These articles remind us on why there is the need to revisit strategies being implemented continuously. Our assessments of ongoing or completed processes should not rest with the providers alone but the consumers of the services we provide.
Framing an agenda for children thriving in the SDG era: WHO–UNICEF–Lancet
Commission on Child Health and Wellbeing.
Awa Coll-Seck, Helen Clark, Rajiv Bahl, Stefan Peterson, Anthony Costello, Tamara Lucas
The Millennium Development Goal (MDG) era witnessed an unprecedented drop in mortality among children younger than 5 years and in undernutrition across all regions. However, the poorest children remain 1·9 times more likely than others to die before reaching the age of 5 years.
If these child mortality trends persist, the Sustainable Development Goal (SDG) child mortality targets (reducing neonatal mortality to at least as low as 12 per 1000 livebirths and under-5 mortality to at least as low as 25 per 1000 livebirths in all countries by 2030) will not be met in 47 countries, 34 of which are in sub-Saharan Africa. Additionally, undernutrition is prevalent in some regions, with an estimated 151 million children affected by stunting worldwide.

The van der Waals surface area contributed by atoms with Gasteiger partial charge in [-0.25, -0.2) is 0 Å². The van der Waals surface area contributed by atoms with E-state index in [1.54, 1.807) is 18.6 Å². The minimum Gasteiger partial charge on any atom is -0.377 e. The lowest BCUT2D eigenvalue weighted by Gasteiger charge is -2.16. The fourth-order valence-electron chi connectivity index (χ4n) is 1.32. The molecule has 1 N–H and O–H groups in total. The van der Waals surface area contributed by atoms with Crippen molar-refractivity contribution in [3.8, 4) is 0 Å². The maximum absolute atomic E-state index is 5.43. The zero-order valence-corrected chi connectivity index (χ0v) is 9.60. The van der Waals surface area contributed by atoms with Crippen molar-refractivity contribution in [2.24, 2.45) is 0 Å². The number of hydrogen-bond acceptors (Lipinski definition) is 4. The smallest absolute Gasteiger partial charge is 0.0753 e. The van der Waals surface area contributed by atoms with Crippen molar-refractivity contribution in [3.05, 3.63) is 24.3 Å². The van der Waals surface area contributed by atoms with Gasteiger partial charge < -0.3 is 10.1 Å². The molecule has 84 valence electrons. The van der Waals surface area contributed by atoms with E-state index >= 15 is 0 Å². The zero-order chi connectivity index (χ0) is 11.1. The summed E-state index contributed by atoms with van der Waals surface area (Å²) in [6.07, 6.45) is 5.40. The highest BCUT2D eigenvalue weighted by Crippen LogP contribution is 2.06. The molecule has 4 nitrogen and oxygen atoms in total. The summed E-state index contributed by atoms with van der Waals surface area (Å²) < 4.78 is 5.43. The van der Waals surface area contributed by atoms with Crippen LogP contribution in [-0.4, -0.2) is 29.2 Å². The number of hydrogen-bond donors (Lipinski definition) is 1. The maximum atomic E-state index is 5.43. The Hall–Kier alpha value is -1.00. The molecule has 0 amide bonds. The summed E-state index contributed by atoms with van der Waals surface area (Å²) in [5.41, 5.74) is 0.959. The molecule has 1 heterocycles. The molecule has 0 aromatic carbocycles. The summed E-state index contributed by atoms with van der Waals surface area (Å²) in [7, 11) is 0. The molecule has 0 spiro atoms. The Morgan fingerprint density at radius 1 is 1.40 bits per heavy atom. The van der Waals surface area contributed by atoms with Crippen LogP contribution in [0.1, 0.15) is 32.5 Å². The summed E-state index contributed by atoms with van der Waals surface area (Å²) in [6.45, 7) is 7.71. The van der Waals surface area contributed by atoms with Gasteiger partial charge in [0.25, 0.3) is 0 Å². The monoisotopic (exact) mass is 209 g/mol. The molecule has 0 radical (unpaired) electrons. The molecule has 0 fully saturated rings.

This situation is further complicated by burgeoning overnutrition together with vitamin and mineral deficiency in early childhood and their links to adult non-communicable diseases. Reversing current trajectories requires not only applying lessons learned from the MDG era but also addressing all the determinants of child health and wellbeing that will impact whether today's children achieve their maximum potential in every situation. Indeed, evidence shows that about 50% of the reduction in child mortality in low-income and middle-income countries (LMICs) between 1990 and 2010 was due to indirect influences beyond the health sector.
Released: November 02nd, 2018 09:56 AM Author: Awa Coll-Seck Helen Clark Rajiv Bahl Stefan Peterson Anthony Costello Tamara Lucas Website: The Lancet Journal